Looking for a little more power out of your engine? If you’ve already added a set of headers and an intake and still need more, then a camshaft upgrade might be in store for you. I did this mod on a 454, but with the glory of the Chevy engine, it will be almost exactly the same process on a small block. This article should help you change your own Camshaft.
This article assumes that you already somewhat know your way around an engine. It also does not need to be taken literally. There are many different methods and orders to do this. The only real important part is the valve adjustment and the timing setup. If you’ve never pulled a carburetor or changed out a water pump, you might want to get some more experience or a least get a buddy with experience to give you a hand. As it is, two people can make this job go three times as fast. Good luck with it, as for somebody who has never gone this far into an engine; it can be a learning experience.
The camshaft or “bump stick” is often referred to as the “brain “of the engine. It has the say in how high and how long your valves are going to open. This can affect how your engine will run and act. A small cam will add torque but not high horsepower. A very large cam will develop good horsepower but at the sacrifice of low end torque. That is a very general rule but is not set in stone. What cam you decide to buy depends on your 4x4 usage and what modifications you have already made to the engine. If you’re not sure what cam to get, place a call to Competition Cams and they should be able to help you out.
I had just dropped in a nice 454 into my Blazer but was looking for a little more top end. I called up Summit Racing and ordered a Competition Cam Xtreme energy camshaft #CCA-11-242-3. This is a dual grind cam with 224 degrees of duration with .515” of lift on the intake and 230 degrees of duration with .520” of lift on the exhaust. I also ordered a set of lifters and a gasket set and a double roller timing chain set. I also went a picked up a new oil filter and 5 quarts of my favorite oil and a tube of Black Silicone.
Installation was not hard but it was time consuming. I started by disconnecting the battery, unbolting the fan and the fan shroud and removing both. Then drain the radiator and remove the hoses and pull it out to get it out of the way. Now remove all of the engine accessories . These include the alternator and brackets, power steering pump, and the water pump.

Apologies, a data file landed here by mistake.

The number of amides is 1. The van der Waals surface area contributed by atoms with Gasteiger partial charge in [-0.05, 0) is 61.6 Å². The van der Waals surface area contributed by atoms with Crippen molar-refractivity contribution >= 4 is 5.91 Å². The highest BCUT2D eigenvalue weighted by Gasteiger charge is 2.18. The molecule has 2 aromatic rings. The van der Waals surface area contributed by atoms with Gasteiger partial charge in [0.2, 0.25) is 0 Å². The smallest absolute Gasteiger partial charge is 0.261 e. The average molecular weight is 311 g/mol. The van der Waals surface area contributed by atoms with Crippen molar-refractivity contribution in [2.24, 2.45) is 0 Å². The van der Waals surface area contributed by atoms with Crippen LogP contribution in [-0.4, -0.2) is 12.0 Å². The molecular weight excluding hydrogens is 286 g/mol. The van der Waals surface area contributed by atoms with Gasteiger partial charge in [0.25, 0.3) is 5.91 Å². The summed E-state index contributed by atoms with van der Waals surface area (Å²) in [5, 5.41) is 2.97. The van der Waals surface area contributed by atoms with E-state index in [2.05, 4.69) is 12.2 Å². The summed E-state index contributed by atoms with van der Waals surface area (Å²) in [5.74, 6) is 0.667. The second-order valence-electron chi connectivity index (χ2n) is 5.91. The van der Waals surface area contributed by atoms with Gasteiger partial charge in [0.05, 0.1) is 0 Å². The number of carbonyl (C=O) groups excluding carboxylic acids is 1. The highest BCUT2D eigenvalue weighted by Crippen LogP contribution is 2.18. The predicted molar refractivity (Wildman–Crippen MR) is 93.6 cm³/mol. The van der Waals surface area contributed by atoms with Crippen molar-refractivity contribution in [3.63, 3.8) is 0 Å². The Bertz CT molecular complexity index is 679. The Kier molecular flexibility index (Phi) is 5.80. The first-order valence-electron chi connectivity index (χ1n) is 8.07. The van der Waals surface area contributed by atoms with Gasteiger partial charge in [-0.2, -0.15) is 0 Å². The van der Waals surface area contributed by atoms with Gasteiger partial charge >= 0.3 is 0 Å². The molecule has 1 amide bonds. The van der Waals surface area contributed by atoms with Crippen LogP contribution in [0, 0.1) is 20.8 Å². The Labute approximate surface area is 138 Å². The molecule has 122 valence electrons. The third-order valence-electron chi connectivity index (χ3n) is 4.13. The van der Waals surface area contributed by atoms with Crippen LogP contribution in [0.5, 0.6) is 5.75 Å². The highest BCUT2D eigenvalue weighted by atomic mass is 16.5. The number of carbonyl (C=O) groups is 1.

If you are running air conditioning, then you will have to pull the pump and also the condenser. You might have to have the system pumped out before you do this to avoid bleeding the Freon into the atmosphere.
Now remove the air cleaner assembly and then the carburetor or TBI and disconnect the hoses and wires (if any), note where they were connected.
With the front and the top of the engine cleaned up now it is time to find TDC or Top Dead Center. There are a few ways to go about this but this is how I do it: Find the spark plug wire that runs to the #1 cylinder. #1 is on the driver’s side closest to where the radiator sits or the front of the vehicle. Trace it back to the distributor cap and note where it connects on the cap. Take a marker and make a small mark on the intake manifold for reference. Make another mark on the intake in relation to where the vacuum advance port is pointing to. This will help to establish a baseline for timing when it is all reassembled. Remove the distributor cap and all of the spark plug wires. Now to get TDC, the engine needs to be rotated until the timing mark on the harmonic balancer is lined up to 0 on the timing tab and the rotor on the distributor is close to the #1 spark plug mark that was made earlier. The rotor will turn once for every two turns of the balancer so it possible to have the timing mark lined up and the rotor 180 degrees from the #1 spark plug wire. Put a socket on the bolt in the center of the balancer and rotate it clockwise until both marks are lined up.
With TDC found, remove the distributor and the intake manifold and the valve covers. Using a puller, remove the harmonic balancer and then the timing cover. Don’t forget the two bolts that come up through the bottom of the oil pan into the timing cover. With the timing cover off you will be able to see two gears and a chain. The top gear is larger and connects to the front of the cam. On the top of both gears there should be two round indentations. Take a look here as that is where they need to be when it goes back together.